Amazon warehouse in Castel San Giovanni, Italy. Photo: Emanuele Cremaschi / Getty
Trump's attacks on Amazon are likely to put the company under added tax scrutiny by foreign governments, according to a report by Wells Fargo.
Why it matters: Ken Sena, a senior analyst with the bank, said Trump's multi-day Twitter rant regarding retail closures and his "perceptions of Amazon tax evasion stand to play well to some foreign and state governments who conceivably share the president’s concerns."
- "As the potential exists for the rhetoric and tweet barrage to intensify, we see the president’s actions as potentially stirring additional scrutiny of Amazon, beyond the Federal government, particularly where tax is concerned."
- "This is likely true even though many of us remember the Presidential debate where we heard from the President how not paying federal taxes 'makes me smart.'”
The European Union has already had Amazon, as well as the rest of American big tech companies, under its gaze:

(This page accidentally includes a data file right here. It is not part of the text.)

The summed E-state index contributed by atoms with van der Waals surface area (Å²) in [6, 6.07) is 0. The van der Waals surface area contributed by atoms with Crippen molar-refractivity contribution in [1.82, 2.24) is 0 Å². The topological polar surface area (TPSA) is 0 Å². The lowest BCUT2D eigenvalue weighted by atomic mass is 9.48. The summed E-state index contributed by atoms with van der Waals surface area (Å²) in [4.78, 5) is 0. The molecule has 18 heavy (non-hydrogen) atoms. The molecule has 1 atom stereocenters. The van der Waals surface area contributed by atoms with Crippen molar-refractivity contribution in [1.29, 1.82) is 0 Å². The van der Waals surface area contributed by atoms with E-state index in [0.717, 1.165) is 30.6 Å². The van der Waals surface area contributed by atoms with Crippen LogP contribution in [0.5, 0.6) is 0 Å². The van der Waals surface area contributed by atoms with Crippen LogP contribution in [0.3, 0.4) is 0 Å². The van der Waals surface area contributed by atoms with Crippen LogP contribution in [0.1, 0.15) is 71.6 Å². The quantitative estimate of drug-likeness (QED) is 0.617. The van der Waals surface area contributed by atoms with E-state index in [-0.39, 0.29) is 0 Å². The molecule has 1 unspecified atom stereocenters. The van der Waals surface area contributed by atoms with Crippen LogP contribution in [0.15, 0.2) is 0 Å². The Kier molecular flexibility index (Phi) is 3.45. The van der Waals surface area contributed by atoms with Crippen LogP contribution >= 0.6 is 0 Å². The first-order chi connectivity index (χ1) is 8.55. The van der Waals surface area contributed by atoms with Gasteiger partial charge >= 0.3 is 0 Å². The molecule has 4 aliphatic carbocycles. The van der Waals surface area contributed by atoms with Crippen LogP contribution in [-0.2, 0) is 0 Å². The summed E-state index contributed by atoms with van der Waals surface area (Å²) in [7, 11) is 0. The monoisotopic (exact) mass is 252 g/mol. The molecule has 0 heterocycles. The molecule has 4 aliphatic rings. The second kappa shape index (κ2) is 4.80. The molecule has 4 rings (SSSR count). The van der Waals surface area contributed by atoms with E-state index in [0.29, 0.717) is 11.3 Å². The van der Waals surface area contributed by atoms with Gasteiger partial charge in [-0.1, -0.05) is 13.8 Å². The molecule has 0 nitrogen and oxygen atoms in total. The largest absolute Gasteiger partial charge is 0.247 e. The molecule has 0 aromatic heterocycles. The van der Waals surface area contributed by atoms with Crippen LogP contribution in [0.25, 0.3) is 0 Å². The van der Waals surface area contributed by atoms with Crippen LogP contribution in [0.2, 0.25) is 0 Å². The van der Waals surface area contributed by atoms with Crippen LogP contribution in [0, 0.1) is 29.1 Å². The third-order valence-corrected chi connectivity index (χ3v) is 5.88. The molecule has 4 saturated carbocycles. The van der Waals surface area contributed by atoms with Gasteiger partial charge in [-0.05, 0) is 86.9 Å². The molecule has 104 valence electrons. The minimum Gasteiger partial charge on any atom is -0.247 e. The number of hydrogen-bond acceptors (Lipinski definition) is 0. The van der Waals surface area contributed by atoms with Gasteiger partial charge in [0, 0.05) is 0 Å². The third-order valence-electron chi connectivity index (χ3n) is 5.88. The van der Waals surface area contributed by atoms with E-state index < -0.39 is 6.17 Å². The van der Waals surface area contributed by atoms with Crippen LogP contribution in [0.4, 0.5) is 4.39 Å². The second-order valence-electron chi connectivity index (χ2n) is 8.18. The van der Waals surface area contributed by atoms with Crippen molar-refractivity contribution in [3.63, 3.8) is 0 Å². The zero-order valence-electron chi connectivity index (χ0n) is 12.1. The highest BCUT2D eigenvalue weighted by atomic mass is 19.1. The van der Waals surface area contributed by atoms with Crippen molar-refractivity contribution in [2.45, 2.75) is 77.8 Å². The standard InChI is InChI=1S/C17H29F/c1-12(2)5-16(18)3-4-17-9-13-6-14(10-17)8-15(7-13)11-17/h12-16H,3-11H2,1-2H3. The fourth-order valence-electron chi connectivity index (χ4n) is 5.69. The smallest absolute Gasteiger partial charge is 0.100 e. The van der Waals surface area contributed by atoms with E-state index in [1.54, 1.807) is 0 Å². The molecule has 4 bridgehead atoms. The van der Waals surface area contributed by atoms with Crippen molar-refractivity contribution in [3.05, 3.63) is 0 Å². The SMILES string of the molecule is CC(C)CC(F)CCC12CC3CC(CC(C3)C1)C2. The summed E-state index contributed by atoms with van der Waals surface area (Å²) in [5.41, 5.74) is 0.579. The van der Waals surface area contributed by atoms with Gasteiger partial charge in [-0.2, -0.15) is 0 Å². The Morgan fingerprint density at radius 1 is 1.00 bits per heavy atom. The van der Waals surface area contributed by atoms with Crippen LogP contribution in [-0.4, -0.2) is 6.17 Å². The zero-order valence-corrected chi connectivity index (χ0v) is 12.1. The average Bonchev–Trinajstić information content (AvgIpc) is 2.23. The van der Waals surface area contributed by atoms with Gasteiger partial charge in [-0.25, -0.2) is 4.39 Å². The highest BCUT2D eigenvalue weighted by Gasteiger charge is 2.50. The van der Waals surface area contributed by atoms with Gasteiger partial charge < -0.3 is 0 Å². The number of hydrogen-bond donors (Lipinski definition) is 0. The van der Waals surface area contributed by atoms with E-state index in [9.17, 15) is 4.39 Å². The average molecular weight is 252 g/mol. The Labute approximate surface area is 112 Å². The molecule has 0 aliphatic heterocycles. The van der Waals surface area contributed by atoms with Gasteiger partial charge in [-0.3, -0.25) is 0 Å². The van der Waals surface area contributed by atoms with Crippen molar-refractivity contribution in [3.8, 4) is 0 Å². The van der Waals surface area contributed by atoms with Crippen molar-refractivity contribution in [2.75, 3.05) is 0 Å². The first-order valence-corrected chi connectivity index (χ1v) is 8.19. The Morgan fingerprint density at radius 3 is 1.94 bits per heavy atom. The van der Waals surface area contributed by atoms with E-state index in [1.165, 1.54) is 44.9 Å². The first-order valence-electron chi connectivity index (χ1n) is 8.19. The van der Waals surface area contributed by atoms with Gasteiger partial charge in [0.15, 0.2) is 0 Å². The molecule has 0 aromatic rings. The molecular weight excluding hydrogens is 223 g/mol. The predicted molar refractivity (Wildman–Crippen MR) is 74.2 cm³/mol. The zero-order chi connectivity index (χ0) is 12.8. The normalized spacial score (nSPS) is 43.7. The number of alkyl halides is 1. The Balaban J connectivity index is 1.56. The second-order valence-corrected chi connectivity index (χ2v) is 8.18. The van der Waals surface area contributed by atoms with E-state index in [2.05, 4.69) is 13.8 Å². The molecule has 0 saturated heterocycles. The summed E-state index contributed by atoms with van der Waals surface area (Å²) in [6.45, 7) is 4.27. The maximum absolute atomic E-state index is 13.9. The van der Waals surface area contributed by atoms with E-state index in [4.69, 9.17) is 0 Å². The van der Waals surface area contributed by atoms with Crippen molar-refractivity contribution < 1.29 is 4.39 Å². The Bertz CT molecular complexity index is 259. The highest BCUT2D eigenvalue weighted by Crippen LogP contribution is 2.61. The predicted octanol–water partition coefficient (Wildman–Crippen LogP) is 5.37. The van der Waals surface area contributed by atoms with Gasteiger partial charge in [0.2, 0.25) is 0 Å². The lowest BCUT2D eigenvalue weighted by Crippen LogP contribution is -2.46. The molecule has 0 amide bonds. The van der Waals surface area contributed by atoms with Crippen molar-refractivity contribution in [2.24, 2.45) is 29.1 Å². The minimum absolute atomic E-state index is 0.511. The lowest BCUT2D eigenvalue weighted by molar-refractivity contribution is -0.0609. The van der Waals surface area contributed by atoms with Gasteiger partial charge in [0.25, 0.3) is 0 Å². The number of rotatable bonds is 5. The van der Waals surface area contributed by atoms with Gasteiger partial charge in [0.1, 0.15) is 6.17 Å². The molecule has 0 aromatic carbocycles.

- In October, the EU ordered Amazon to pay $294 million because of an "illegal tax advantage."
- Last month, the EU said it may charge all the big tech companies a digital tax of 3% on gross revenue in individual countries.
Tesla's potential hit: Brian Johnson, an analyst with Barclay's, says Tesla may become another victim of Trump's most recent tirades, in this case his trade tariffs against China.
- China has added a 25% levy on top of an already-existing import tariff on foreign cars. Currently, a Tesla Model S 100D costs $148,000 in China, versus $94,000 in the U.S. The new tariff will go on top of that.
- Last year, Tesla sold 17% of its cars in China. Unlike most other carmakers, Tesla doesn't manufacture any vehicles in China.